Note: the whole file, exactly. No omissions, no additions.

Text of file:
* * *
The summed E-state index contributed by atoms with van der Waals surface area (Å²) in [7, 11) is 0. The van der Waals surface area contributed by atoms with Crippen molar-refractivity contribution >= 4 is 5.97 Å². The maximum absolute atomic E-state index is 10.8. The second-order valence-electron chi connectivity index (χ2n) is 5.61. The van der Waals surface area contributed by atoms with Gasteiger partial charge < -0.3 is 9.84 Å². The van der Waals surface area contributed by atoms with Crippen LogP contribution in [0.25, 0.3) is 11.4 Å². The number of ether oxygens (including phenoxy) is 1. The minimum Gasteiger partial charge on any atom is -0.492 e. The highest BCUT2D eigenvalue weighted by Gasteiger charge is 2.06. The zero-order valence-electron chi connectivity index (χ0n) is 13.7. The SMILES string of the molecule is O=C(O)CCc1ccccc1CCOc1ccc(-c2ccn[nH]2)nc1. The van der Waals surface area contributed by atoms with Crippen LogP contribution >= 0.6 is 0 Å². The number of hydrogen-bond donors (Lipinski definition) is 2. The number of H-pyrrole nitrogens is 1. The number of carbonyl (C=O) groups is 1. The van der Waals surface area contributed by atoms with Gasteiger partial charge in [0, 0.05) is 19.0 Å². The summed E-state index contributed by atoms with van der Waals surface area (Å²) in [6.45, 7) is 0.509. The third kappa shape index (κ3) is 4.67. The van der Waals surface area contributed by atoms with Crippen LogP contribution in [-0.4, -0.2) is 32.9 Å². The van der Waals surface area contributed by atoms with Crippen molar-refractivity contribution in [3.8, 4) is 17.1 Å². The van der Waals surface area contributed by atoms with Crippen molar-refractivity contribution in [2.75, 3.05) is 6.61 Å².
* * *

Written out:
The summed E-state index contributed by atoms with van der Waals surface area (Å²) in [7, 11) is 0. The van der Waals surface area contributed by atoms with Crippen molar-refractivity contribution >= 4 is 5.97 Å². The maximum absolute atomic E-state index is 10.8. The second-order valence-electron chi connectivity index (χ2n) is 5.61. The van der Waals surface area contributed by atoms with Gasteiger partial charge < -0.3 is 9.84 Å². The van der Waals surface area contributed by atoms with Crippen LogP contribution in [0.25, 0.3) is 11.4 Å². The number of ether oxygens (including phenoxy) is 1. The minimum Gasteiger partial charge on any atom is -0.492 e. The highest BCUT2D eigenvalue weighted by Gasteiger charge is 2.06. The zero-order valence-electron chi connectivity index (χ0n) is 13.7. The SMILES string of the molecule is O=C(O)CCc1ccccc1CCOc1ccc(-c2ccn[nH]2)nc1. The van der Waals surface area contributed by atoms with Crippen LogP contribution >= 0.6 is 0 Å². The number of hydrogen-bond donors (Lipinski definition) is 2. The number of H-pyrrole nitrogens is 1. The number of carbonyl (C=O) groups is 1. The van der Waals surface area contributed by atoms with Gasteiger partial charge in [0, 0.05) is 19.0 Å². The summed E-state index contributed by atoms with van der Waals surface area (Å²) in [6.45, 7) is 0.509. The third kappa shape index (κ3) is 4.67. The van der Waals surface area contributed by atoms with Crippen LogP contribution in [-0.4, -0.2) is 32.9 Å². The van der Waals surface area contributed by atoms with Crippen molar-refractivity contribution in [3.8, 4) is 17.1 Å². The van der Waals surface area contributed by atoms with Crippen molar-refractivity contribution in [2.75, 3.05) is 6.61 Å².